- There is a “winter effect” on range in temperatures below minus 10 degrees, but it’s not dire. In the summer with no climate control and a full charge, Daisy Rose gives 407km of range — well above the certified 363km Leaf standard — for city driving. In the dead of winter with heat blasting and a full charge Daisy Rose has 307km of range, which is slightly above the common standard of 20 per cent winter battery performance loss. The winter range reduction hasn’t impeded us getting to where we need to go and, P.S., combustion vehicles lose roughly the same 20 per cent gas economy in winter, too.
- To maximize the reduced range, pre-schedule the EV warming so it occurs while still plugged into the charger before you get on the road.
- The fastest way to drain the Leaf’s battery is to drive on the highway I quickly learned — even in the warmer months. But a highway is not an appealing place to spend time in the winter anyway with weather advisories and dangerous driving warnings blaring, so it doesn’t feel like a loss to be incentivized to take the slower routes.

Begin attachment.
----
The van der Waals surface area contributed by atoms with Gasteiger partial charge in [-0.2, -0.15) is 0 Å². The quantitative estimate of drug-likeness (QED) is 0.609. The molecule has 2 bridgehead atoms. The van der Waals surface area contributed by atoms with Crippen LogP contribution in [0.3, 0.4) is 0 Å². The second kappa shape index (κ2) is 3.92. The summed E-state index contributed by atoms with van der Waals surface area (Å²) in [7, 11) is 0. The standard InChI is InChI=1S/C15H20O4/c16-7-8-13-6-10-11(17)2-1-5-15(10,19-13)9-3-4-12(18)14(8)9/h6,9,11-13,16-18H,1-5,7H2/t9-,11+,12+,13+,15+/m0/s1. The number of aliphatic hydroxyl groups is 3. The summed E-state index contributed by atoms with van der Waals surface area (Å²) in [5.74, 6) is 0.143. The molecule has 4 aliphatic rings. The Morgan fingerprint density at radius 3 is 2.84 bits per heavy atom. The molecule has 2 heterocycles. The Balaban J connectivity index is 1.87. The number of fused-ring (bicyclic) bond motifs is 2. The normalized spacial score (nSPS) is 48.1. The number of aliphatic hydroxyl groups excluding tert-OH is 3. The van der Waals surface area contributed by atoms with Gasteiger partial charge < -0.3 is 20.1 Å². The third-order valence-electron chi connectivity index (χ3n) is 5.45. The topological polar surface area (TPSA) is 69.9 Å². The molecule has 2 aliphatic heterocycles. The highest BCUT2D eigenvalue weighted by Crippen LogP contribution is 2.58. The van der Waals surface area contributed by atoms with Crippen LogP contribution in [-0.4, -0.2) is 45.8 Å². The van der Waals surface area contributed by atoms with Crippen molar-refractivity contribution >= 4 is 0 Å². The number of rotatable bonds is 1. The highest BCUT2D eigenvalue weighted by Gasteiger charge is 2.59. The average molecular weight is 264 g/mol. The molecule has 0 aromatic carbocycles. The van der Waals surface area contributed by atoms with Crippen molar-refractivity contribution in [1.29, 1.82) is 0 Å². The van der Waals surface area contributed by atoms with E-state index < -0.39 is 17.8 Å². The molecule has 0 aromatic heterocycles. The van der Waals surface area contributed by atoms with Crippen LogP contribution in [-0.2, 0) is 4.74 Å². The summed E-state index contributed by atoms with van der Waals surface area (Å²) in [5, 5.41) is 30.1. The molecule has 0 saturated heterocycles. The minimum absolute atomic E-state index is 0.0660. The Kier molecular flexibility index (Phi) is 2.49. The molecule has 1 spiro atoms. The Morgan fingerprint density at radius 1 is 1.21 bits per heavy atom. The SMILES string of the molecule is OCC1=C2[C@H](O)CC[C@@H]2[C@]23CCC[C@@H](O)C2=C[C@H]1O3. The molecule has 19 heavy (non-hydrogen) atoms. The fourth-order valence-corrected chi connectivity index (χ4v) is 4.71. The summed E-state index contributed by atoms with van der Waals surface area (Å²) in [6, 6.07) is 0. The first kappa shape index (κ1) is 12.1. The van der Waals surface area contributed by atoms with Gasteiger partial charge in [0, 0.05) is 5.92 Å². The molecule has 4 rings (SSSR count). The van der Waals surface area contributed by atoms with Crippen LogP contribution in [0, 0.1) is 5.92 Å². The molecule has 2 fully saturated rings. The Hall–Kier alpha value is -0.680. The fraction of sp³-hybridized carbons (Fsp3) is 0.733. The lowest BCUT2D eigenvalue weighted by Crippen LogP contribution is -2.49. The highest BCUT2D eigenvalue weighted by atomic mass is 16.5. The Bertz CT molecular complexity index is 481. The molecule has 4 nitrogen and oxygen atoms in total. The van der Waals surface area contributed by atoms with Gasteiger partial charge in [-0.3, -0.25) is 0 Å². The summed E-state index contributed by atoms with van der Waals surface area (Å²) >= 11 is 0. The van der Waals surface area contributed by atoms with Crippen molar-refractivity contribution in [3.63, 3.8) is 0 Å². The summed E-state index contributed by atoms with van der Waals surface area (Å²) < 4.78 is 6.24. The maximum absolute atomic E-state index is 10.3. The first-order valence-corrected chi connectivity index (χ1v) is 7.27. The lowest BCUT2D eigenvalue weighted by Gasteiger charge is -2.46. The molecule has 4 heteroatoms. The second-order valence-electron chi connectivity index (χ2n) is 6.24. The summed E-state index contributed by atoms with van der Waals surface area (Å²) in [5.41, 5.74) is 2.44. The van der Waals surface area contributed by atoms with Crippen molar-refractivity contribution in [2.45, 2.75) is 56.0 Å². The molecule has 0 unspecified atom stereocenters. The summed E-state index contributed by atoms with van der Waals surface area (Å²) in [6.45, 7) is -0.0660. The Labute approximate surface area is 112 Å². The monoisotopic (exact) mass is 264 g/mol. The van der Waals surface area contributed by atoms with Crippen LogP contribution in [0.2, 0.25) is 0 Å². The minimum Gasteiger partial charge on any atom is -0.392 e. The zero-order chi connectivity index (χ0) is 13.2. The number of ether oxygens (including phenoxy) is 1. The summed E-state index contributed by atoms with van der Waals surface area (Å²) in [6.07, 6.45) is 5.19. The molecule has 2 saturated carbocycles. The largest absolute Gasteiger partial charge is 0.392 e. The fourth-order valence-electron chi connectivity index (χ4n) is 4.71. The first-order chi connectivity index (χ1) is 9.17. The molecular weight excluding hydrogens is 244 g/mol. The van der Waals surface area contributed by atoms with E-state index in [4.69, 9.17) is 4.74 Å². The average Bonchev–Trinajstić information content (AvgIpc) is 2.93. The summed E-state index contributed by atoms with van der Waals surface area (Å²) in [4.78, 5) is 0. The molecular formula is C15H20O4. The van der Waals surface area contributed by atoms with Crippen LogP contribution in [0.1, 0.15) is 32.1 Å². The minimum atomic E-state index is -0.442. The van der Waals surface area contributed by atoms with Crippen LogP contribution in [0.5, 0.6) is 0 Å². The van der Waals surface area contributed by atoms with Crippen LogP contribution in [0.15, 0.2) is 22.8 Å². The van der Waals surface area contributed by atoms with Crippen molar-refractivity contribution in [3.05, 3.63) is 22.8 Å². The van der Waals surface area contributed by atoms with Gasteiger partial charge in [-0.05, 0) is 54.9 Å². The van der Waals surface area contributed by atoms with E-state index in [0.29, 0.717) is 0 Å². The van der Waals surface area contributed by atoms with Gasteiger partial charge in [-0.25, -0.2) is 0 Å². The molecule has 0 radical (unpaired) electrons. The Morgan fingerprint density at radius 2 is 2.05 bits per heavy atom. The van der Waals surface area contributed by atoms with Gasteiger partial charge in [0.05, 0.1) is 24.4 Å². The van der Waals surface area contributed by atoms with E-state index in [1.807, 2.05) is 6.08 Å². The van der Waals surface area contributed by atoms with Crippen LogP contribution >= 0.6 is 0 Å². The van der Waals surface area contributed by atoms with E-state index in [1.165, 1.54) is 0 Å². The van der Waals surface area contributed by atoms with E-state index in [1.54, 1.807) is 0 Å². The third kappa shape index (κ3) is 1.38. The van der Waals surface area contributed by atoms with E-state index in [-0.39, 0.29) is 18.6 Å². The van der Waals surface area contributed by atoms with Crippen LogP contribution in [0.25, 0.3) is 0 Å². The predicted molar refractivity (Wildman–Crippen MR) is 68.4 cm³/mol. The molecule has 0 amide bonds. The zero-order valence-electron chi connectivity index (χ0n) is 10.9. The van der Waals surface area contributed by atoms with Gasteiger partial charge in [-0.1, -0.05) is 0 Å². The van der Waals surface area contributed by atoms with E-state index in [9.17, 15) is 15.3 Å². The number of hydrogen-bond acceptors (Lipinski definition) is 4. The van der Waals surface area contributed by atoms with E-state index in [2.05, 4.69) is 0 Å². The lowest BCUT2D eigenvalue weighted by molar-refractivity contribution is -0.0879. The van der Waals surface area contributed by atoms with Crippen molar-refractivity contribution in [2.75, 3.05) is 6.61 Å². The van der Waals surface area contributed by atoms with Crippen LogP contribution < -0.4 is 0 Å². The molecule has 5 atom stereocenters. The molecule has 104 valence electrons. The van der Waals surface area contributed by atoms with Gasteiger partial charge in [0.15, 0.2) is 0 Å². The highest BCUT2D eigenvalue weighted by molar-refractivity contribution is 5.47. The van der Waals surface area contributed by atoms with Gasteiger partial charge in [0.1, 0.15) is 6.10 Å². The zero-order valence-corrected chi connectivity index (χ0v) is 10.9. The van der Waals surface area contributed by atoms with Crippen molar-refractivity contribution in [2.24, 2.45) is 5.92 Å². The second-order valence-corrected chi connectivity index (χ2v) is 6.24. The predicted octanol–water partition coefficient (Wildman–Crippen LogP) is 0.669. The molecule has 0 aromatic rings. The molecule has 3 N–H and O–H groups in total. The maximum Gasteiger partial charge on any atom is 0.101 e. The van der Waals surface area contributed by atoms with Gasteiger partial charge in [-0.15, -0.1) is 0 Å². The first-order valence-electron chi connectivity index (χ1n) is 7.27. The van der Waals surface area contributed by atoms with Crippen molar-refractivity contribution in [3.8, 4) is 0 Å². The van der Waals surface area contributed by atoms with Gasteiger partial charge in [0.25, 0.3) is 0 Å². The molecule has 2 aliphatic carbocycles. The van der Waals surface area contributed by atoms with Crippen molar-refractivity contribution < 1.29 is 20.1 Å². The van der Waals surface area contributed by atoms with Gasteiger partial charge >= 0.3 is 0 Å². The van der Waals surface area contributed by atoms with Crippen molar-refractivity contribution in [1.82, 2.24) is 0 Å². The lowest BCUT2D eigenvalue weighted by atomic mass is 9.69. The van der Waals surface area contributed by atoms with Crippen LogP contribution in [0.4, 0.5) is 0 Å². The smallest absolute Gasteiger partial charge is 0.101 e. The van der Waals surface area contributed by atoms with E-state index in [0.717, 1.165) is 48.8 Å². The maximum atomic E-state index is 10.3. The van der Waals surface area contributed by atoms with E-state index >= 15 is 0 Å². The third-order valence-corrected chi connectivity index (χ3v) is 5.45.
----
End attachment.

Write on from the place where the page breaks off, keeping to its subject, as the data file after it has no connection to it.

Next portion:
- EVs can get those crucial winter undercarriage car washes without damaging the battery. (Yes, this was an actual Google search of mine. The nightmare of my laptop’s unfortunate bath several years ago lives clear in my mind.)
- It is unexpectedly liberating for my conscious to not feel any guilt about idling in school parking lots, the spot for grocery pick-up or in traffic knowing that Daisy Rose’s silent purr isn’t emitting a molecule of pollution. For the first time since developing an environmental conscious I actually feel good about getting into my car, like really good.
And the verdict is?